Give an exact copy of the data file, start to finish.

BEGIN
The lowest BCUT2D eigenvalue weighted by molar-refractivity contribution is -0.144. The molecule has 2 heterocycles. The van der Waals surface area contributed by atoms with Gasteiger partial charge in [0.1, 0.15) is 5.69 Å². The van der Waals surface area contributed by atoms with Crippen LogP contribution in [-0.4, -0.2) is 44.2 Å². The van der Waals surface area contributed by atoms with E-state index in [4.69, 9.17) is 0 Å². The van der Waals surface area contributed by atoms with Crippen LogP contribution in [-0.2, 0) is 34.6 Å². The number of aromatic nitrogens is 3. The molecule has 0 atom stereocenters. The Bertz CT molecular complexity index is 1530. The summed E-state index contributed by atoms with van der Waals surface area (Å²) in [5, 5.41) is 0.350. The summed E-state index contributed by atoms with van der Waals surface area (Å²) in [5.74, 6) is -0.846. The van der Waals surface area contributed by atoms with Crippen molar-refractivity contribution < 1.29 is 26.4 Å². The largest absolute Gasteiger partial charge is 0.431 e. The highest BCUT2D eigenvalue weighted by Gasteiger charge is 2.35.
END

The lowest BCUT2D eigenvalue weighted by molar-refractivity contribution is -0.144. The molecule has 2 heterocycles. The van der Waals surface area contributed by atoms with Gasteiger partial charge in [0.1, 0.15) is 5.69 Å². The van der Waals surface area contributed by atoms with Crippen LogP contribution in [-0.4, -0.2) is 44.2 Å². The van der Waals surface area contributed by atoms with E-state index in [4.69, 9.17) is 0 Å². The van der Waals surface area contributed by atoms with Crippen LogP contribution in [-0.2, 0) is 34.6 Å². The number of aromatic nitrogens is 3. The molecule has 0 atom stereocenters. The Bertz CT molecular complexity index is 1530. The summed E-state index contributed by atoms with van der Waals surface area (Å²) in [5, 5.41) is 0.350. The summed E-state index contributed by atoms with van der Waals surface area (Å²) in [5.74, 6) is -0.846. The van der Waals surface area contributed by atoms with Crippen molar-refractivity contribution < 1.29 is 26.4 Å². The largest absolute Gasteiger partial charge is 0.431 e. The highest BCUT2D eigenvalue weighted by Gasteiger charge is 2.35.